There’s no doubt that the packaging of managed futures into liquid mutual funds (’40 Acts’ as they’re called in the biz) has changed the managed futures space forever.
It just depends which side of this particular aisle you’re on whether you view that as a good or bad change.
On one hand, you can argue the $11bn AQR which has been brought into the space is good for the industry (in a sort of rising tide lifts all boats argument).
On the other hand, there were the snickers and jeers in the audience at last year’s managed futures Pinnacle Awards when Cliff Asness won a lifetime achievement award.
Many said he should have won the lifetime damage award for undercutting everyone on fees and essentially switching $11bn in money from 2/20 to 125bps).
So which is it? Are managed futures mutual funds good for the industry as a whole? This may all seem like semantics, but it is surely important for those plying their particular brand of man- aged futures to investors.
If mutuals are grabbing assets at the expense of others, then that’s surely not helpful to the grand majority of fund managers out there, not to mention the exchanges, brokerage firms, and the rest of the industry which need new money brought into the space to grow, not just the same money switching to mutual funds.
Which brings us to the numbers. We gathered the data on the assets in managed futures mutual funds to trace the growth of the category since 2013.
Then, we looked to compare that growth to the growth of managed futures as a whole from the BarclayHedge database.
Now, a few details to consider: One, we made one big assumption, that all of the managed futures mutual fund AuM is included in the BarclayHedge CTA database, to make the math as simple as subtracting the ‘liquid AuM’ from the BarclayHedge AuM to arrive at the ‘non-liquid AuM’.
Second, we subtracted Bridgewater’s AuM from the BarclayHedge numbers (we don’t consider them to be managed futures).
And finally, we’re talking growth of assets here and sort of commingling that with inflows and outflows, as that term is known in the mutual fund world.
Our methodology is considering the change in assets, so the growth or decline is both inflows/outflows and performance.
As for what we would anticipate to see if there’s a rising tide effect, we would expect both curves to be up varying amounts.
If there is ‘liquid’ growth at the expense of private funds, we would expect sort of mirror image curves, with private on the bottom and liquid on top.
So what did we find – more of the mirrored look, albeit with private funds more mirrored than just mutual funds would explain – meaning they didn’t lose a dollar in assets for every one mutual funds brought in – they appear to have lost more.
Going with BarclayHedge numbers, private funds lost around $40bn in assets through the middle of 2014 before pulling in around $20bn to end the period down roughly $19bn.
Meanwhile, their liquid alt counterparts showed a slow but consistent growth of around $13bn over two years (amazingly, AQR was about $7.5bn of that amount according to Brightscope).
All in all, the managed futures mutual funds in the Morningstar managed futures mutual fund category outgrew private funds by $33bn.
This is interesting but it doesn’t completely answer the question we are after.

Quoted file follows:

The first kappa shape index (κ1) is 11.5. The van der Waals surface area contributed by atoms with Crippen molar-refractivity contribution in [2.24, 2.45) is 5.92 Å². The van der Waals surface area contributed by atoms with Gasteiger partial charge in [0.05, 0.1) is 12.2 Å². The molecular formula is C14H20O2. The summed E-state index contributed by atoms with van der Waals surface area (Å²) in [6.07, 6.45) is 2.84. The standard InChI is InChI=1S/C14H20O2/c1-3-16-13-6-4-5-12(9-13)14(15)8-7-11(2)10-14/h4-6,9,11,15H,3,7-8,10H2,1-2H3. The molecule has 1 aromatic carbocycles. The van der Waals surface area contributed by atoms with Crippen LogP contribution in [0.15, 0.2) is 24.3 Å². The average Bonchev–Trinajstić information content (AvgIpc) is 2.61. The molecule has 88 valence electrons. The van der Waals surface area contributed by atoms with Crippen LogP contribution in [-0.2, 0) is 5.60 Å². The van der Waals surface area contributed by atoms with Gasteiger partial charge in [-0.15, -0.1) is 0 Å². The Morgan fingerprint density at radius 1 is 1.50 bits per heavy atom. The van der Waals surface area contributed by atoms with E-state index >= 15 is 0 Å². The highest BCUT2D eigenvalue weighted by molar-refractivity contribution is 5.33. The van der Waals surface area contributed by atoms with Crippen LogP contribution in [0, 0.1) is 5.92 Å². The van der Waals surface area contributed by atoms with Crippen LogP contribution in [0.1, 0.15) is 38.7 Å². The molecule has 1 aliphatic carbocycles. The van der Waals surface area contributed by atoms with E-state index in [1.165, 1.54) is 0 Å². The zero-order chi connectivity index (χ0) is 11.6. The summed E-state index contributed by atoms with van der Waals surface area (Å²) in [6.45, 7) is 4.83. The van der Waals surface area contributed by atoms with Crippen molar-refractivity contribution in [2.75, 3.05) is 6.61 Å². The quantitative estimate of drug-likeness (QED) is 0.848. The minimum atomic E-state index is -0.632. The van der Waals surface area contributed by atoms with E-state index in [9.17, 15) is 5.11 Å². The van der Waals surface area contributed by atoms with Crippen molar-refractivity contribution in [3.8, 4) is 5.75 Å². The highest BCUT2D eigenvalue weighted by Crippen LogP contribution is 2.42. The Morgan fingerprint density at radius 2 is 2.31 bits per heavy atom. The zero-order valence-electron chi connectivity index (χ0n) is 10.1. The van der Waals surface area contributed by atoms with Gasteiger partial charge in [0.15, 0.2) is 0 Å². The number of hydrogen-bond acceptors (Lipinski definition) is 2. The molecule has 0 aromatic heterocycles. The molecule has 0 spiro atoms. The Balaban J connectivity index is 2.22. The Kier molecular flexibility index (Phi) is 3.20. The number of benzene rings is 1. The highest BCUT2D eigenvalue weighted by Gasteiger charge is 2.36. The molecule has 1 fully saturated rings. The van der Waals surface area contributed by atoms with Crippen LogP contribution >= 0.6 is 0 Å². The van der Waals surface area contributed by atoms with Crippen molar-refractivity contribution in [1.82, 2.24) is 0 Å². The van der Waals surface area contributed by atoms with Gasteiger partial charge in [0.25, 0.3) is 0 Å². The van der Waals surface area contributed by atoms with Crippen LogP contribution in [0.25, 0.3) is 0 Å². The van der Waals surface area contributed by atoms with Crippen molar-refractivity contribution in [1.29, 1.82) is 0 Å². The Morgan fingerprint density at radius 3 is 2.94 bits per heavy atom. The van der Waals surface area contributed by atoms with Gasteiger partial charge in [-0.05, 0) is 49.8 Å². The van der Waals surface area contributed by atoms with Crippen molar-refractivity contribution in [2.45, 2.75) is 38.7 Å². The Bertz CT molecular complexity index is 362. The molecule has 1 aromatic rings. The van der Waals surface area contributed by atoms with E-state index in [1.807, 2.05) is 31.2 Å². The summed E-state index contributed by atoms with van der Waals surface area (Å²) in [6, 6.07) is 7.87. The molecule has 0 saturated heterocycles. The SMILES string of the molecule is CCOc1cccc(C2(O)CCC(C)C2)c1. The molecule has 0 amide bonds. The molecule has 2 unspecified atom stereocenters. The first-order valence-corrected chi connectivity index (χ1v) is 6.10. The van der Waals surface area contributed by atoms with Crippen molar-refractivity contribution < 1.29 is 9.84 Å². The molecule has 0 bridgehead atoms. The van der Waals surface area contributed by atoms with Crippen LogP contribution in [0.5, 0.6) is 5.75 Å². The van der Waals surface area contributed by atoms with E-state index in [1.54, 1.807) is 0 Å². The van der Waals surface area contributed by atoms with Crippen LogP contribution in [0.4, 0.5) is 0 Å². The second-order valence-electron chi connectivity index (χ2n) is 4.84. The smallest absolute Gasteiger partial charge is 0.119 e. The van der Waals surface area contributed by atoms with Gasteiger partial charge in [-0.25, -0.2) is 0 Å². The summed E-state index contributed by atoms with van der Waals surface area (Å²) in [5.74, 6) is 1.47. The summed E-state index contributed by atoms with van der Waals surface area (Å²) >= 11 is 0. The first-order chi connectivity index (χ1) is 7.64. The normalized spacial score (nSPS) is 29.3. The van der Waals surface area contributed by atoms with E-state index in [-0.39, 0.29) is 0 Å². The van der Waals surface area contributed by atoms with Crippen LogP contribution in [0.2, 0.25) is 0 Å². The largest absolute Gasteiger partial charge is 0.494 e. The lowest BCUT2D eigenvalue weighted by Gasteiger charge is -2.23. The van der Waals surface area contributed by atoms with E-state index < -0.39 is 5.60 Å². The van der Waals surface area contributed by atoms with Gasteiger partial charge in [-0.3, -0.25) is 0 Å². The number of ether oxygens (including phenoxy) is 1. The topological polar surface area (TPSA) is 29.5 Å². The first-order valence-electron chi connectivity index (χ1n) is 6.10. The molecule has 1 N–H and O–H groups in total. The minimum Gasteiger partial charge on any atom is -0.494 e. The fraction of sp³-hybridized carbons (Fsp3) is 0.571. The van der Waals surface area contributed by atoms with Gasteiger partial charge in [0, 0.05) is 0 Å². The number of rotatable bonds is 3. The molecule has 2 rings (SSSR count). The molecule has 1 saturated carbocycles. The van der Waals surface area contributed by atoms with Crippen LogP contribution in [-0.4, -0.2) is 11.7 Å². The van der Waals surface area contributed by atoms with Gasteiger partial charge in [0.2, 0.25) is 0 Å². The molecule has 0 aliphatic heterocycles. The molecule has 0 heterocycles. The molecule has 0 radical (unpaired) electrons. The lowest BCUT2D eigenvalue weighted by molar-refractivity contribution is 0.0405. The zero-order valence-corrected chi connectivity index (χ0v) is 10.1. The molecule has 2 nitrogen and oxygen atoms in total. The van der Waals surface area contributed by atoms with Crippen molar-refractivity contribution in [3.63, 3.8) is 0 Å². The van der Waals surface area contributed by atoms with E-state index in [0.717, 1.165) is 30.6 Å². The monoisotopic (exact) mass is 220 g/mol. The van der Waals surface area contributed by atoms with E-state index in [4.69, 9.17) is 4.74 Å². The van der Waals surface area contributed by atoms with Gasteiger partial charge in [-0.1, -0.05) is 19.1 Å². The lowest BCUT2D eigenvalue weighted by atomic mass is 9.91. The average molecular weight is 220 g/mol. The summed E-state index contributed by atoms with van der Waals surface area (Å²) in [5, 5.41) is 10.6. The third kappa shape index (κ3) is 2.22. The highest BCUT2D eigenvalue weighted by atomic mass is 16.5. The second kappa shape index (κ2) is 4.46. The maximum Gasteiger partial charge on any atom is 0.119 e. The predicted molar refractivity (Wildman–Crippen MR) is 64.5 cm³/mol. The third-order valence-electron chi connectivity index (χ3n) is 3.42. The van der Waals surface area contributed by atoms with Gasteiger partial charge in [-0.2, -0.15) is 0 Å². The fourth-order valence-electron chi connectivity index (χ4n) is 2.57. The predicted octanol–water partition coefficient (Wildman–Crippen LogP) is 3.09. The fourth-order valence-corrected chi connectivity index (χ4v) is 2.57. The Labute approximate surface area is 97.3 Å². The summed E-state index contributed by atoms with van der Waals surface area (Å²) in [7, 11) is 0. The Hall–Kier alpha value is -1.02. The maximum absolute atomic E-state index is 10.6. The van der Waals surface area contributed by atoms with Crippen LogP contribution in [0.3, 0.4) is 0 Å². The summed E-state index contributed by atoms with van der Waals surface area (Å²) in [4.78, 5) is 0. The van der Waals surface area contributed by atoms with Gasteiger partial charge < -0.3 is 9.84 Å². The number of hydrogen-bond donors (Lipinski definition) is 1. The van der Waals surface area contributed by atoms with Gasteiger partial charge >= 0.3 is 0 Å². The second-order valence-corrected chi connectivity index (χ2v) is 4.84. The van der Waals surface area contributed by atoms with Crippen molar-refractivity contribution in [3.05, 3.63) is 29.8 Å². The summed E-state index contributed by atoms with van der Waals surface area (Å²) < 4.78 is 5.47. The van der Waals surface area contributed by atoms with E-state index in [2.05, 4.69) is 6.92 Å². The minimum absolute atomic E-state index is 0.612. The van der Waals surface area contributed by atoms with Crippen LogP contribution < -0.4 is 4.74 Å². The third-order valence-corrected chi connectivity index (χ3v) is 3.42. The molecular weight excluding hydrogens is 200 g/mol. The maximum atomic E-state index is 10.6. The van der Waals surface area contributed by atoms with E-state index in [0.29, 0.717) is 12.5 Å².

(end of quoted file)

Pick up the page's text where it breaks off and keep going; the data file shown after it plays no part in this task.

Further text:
Growth in assets are a good indicator of which vehicle investors are adding or subtracting from, but it doesn’t quite tell us how much of the industry is controlled by each type.
Here’s a look at the percentage of managed futures assets controlled by mutual funds compared to the amount that is not.
In 2013, our estimation of the total assets in managed futures through both private and liquid funds was about $206bn.
The Morningstar category had around $9.6bn of that number, meaning 4.7% of the managed futures pie was controlled by mutual funds (cue pie chart):
Fast forward to 2015, and we estimate managed futures overall actually went down in AuM by about $8.1bn to $198bn, while mutual funds grew by $13.9bn over the same time to a new high of $23.7bn, meaning managed futures mutual funds now represent 12% of the industry.
The last two years have seen mutual funds share of the managed futures pie jump from 4.6% to 12%. That’s sort of impressive, but not as big of a jump as we might have thought before crunching the numbers.
Perhaps, it’s important to apply context to what was going on during this growth.
Managed futures was experiencing its worst drawdown in a generation throughout 2013 and the first half of 2014, then following it up by posting its best performance since 2008 in the second half of 2014.
Grabbing a bigger slice of the pie with what’s generally considered ‘hotter’ money investing in mutual funds is certainly a feat.
There’s no denying mutual funds are making up more of the managed futures space, but private funds still control nine tenths of AuM – that’s a big number.
The question is, what does the future trajectory look like?
You would think mutual funds would continue making hay and taking a bigger and bigger slice of the pie, and indeed more and more managers we talk to are asking when, not if, they should consider switching to a mutual fund format.
But then there are reports that institutional investors are looking to increase their exposure to private funds in 2016.
And last but not least, it’s not a wide open road ahead for liquid alts products with new SEC derivatives rules on the horizon, potentially meaning you would need millions of dollars to trade a single Euro Dollar future, effectively putting the man- aged futures mutual fund complex out of business.
Stay tuned…this is one battle definitely worth watching